I have started and stopped more gratitude journals then I’d care to admit.
I cannot seem to keep it up.
The journals, that is. Gratefulness, though? I feel that all the time.
Gratitude has two big things going for it:
Its affects on your health (emotional, social, and physical) are so numerous it’s ridiculous few of us practice it with intentionality and consistency. ***If you need proof, check out this article and this article and this article.
Thankfulness is the natural response to a real encounter with Jesus. And every good thing we have is a gift from God (James 1:17).
As we enter November and this season leading up to Thanksgiving, let’s recenter our hearts on all the goodness and beauty we experience. And thank God.
I love this verse from Psalm 107:8-9…
Let them thank the Lord for his steadfast love,
for his wonderful works to humankind.
For he satisfies the thirsty,
and the hungry he fills with good things.
If you’re like me and struggle with finding your gratitude-journal groove, here are 3 Ways To Keep a Gratitude Journal:
Jot a list of whatever comes to your mind. Write down the things you’re thankful for, big and small. The more specific, the better.
Pick a topic or just one thing that you are grateful for and write a paragraph or two about what you like about it and why you’re thankful, etc.
Choose a theme and write a record of the things in that category that you are grateful for. Theme examples are: Family members, Items in my home, Aspects about my job, Things in nature, Characteristics of Jesus, Aspects of my children, Stories in the Bible, Things I thought were bad initially but turned out for my good
Determine to write until you run out of ideas, or pick a goal number (5? 10? 15?) that you’ll write each day. Keep up the practice each day in November.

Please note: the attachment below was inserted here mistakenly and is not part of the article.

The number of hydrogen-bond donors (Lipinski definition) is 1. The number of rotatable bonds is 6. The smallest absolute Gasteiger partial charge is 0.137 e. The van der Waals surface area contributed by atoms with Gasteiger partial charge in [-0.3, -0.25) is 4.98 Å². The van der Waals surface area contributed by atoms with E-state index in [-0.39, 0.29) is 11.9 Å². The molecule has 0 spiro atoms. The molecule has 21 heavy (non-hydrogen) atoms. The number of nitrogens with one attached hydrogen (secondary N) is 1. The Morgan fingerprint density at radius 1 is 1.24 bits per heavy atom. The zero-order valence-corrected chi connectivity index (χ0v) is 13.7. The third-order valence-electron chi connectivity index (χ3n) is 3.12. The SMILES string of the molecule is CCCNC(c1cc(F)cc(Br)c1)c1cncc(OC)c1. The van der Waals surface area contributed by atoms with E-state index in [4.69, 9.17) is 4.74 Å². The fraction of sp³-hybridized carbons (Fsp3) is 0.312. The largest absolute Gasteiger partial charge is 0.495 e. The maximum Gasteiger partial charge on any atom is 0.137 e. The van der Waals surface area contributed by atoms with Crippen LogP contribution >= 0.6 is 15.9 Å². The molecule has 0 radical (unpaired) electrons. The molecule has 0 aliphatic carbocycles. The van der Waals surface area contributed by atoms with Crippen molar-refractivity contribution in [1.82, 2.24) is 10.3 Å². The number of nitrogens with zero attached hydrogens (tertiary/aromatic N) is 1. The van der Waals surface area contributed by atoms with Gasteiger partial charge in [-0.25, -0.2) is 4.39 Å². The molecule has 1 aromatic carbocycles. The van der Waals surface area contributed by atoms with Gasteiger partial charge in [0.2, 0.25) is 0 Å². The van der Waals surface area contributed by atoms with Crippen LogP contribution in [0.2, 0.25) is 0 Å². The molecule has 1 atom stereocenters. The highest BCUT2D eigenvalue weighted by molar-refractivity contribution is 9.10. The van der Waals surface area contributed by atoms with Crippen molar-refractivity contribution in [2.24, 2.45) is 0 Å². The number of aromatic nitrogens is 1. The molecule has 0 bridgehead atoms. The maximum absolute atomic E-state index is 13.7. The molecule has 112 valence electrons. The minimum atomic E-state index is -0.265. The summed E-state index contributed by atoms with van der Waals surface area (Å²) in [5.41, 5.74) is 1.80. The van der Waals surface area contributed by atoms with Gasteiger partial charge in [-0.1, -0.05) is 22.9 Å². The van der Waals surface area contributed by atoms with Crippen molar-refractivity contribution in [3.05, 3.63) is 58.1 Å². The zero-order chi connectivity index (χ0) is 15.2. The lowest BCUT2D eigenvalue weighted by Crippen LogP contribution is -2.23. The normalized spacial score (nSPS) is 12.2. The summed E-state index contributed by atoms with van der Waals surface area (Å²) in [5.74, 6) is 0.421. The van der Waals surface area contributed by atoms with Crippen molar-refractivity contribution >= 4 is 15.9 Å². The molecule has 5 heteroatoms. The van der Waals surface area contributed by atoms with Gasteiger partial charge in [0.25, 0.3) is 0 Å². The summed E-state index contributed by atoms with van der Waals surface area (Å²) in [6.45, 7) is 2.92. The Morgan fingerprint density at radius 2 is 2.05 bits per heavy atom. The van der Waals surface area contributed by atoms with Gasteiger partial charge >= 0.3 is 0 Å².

And if you’re short on time, just choose one thing to thank God for. Mull it over in your mind a bit. Writing it down is always best, but do what you can.
It’s a powerful thing to keep this list of all the things you have to be grateful for and look back at it. Show it to your children. Let it be a testimony to God’s goodness.
I’ve decided, though, that it’s okay if your lists are all over the place. Or if you write in one journal this month, lose it somewhere in your house, start in a new one next month, use scratch paper the next, and so on. The accumulation of gratitude will build in your soul even if the journaling is all over the place.
Quick Note For Parents … We must model the characteristics we want our children to have. Let’s be the kind of adults we hope our kids will become.
The last entry I have in a gratitude journal was from over two months ago.
Instead of feeling guilty about it, I’m going to pick up where I left off.
I’m grateful that God is patient with me. (Hey! There’s my first entry for the month!)
Question for you: What’s one thing you’re grateful for today?